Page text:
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[[House Redwyne]]'s heraldry in the books is a burgundy grape cluster on a blue field, but the TV series changed this to a burgundy grape cluster on a white field, probably because burgundy on blue is more difficult to readily distinguish.
 
[[House Redwyne]]'s heraldry in the books is a burgundy grape cluster on a blue field, but the TV series changed this to a burgundy grape cluster on a white field, probably because burgundy on blue is more difficult to readily distinguish.
   
[[Petyr Baelish|Petyr "Littlefinger" Baelish]] prefers to use his personal mockingbird sigil, but as he is the only living member of [[House Baelish]] he has functionally replaced the old version (which featured the head of the Titan of Braavos) with his own. The mockingbird heraldry has not appeared prominently in heraldry on the TV series so far (though Petyr does prominently wear a mockingbird-shaped broach, it doesn't feature colors). The one time it has appeared was on a ship's sail in Season 3, in which it seemed to be a black mockingbird on a yellow field. In the books, the sigil actually consists of a field of multiple silver mockingbirds, on a green plain.
+
The heraldry of [[House Florent]] is inconsistently described in the books, but apparently consists of a red-gold fox's head, encircled by lapis lazuli flowers, all of which is on an ermine background. The TV version simply omits the lapis lazuli flowers (and predominantly shows a full-bodied fox).
  +
  +
[[Petyr Baelish|Petyr "Littlefinger" Baelish]] prefers to use his personal mockingbird sigil, but as he is the only living member of [[House Baelish]], he has functionally replaced the old version (which featured the head of the Titan of Braavos) with his own. The mockingbird heraldry has not appeared prominently in heraldry on the TV series so far (though Petyr does prominently wear a mockingbird-shaped broach, it doesn't feature colors). The one time it has appeared was on a ship's sail in Season 3, in which it seemed to be a black mockingbird on a yellow field. In the books, the sigil actually consists of a field of multiple silver mockingbirds, on a green plain.
  +
  +
The heraldry of [[House Corbray]] in the books is three black ravens in flight, each holding a separate red heart, on a white field. In the TV series continuity (as briefly glimpsed in an animated featurette), it is apparently a single black raven instead of three.
   
 
==References==
 
==References==
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==See also==
 
==See also==
* [http://awoiaf.westeros.org/index.php/Heraldry Heraldry at A Wiki of Ice and Fire] (MAJOR spoilers from the books)
+
* {{AWOIAF}} (MAJOR spoilers from the books)
  +
* {{WP}}
 
[[Category:Culture & Society]]
 
[[Category:Culture & Society]]

Latest revision as of 10:51, July 10, 2014

This article is written from an out-of-universe perspective.
Ygritte: "Is that how you lot do your fighting? You march down the road banging drums and waving banners?"
Jon Snow: "Most of the time, yes."
Ygritte: "How do the men holding the banners fight?"
Jon Snow: "They don't, really. It's a great honor to carry your House sigil."
Jon Snow explains to Ygritte the wildling the importance of heraldry in the Seven Kingdoms.[src]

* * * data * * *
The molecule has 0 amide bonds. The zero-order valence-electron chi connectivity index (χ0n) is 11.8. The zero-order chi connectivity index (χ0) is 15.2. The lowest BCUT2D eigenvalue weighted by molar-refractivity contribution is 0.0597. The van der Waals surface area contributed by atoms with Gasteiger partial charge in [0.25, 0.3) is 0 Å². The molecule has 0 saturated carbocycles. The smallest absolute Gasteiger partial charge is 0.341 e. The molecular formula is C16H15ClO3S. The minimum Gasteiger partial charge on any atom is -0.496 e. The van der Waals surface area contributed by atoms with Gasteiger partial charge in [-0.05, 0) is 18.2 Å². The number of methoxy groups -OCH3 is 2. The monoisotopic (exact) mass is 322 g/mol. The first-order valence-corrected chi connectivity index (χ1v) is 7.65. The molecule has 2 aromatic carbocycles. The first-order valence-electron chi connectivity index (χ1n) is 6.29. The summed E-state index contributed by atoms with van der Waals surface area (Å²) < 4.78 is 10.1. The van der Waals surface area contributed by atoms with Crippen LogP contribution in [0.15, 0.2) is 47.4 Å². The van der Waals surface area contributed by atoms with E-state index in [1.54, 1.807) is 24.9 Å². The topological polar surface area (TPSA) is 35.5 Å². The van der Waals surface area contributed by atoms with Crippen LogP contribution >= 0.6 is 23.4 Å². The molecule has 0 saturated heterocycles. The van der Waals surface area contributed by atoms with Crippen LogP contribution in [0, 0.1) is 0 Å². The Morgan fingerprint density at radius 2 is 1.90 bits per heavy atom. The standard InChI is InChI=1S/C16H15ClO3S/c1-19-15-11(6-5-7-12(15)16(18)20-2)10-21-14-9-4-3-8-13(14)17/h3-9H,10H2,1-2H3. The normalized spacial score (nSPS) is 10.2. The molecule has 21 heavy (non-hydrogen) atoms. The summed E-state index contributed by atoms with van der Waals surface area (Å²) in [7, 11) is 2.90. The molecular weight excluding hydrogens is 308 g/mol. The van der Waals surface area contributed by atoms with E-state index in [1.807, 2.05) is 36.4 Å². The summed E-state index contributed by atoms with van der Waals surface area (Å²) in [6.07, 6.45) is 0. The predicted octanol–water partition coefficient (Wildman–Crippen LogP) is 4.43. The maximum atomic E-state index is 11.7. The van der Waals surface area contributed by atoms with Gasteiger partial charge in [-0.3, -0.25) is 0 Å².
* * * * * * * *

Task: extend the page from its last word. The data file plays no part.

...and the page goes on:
The various noble Houses of the Seven Kingdoms use distinctive heraldry to identify their armies on the battlefield and as a sign of status for individuals.

Heraldic designs may consist of a simple pattern of colors, but also usually feature real or mythological animals or objects. Specific sets of formal rules govern what form a heraldic design may take.

Only members of noble families, or their bannermen, have the legal right to formally display their own heraldry.

The heraldry of each noble House is also accompanied by a specific House motto, or "words". These typically take the form of boasts or battle-cries, such as House Baratheon's words "Ours is the fury!", or House Tully's words "Family, Duty, Honor". House Stark is a major exception in that unlike most other Houses, its words are not a boast but the ominous warning "Winter is coming". House words do not typically appear on a House's heraldry, in the books as well as the TV series.

Heraldry in Westeros and in the real-worldEdit

In the real-life Middle Ages, a specific set of rules governed heraldry designs.

The colors used in heraldry are formally known as "tinctures", though these are subdivided into regular "colors", "metals", and "furs". Red, Green, Blue, Purple, and Black are considered "colors". Certain other colors (i.e. Brown) were added in later centuries as new dyes became available to Medieval Europe. The two "metals" are Gold and Silver, though both of these actually encompass a spectrum of colors: gold to orange to yellow is all considered "gold", while white to grey is collectively considered "silver". A few fur patterns were also used, such as "Ermine" and "Vair". Ermine is supposed to look like the tail pattern of a stoat, and Vair is supposed to resemble the belly coloration of kind of squirrel. Furs such as Ermine are technically patterns, not single "colors", but are arbitrarily lumped in with colors and metals as "tinctures". Each tincture officially consists of a specific shade of a given color and no other: there is only one shade of "blue" which can be used, with no variation between different shades of "light blue" and "dark blue".

The most important rule of heraldry is the rule of tincture:

Metal shall never be put on metal, nor color on color.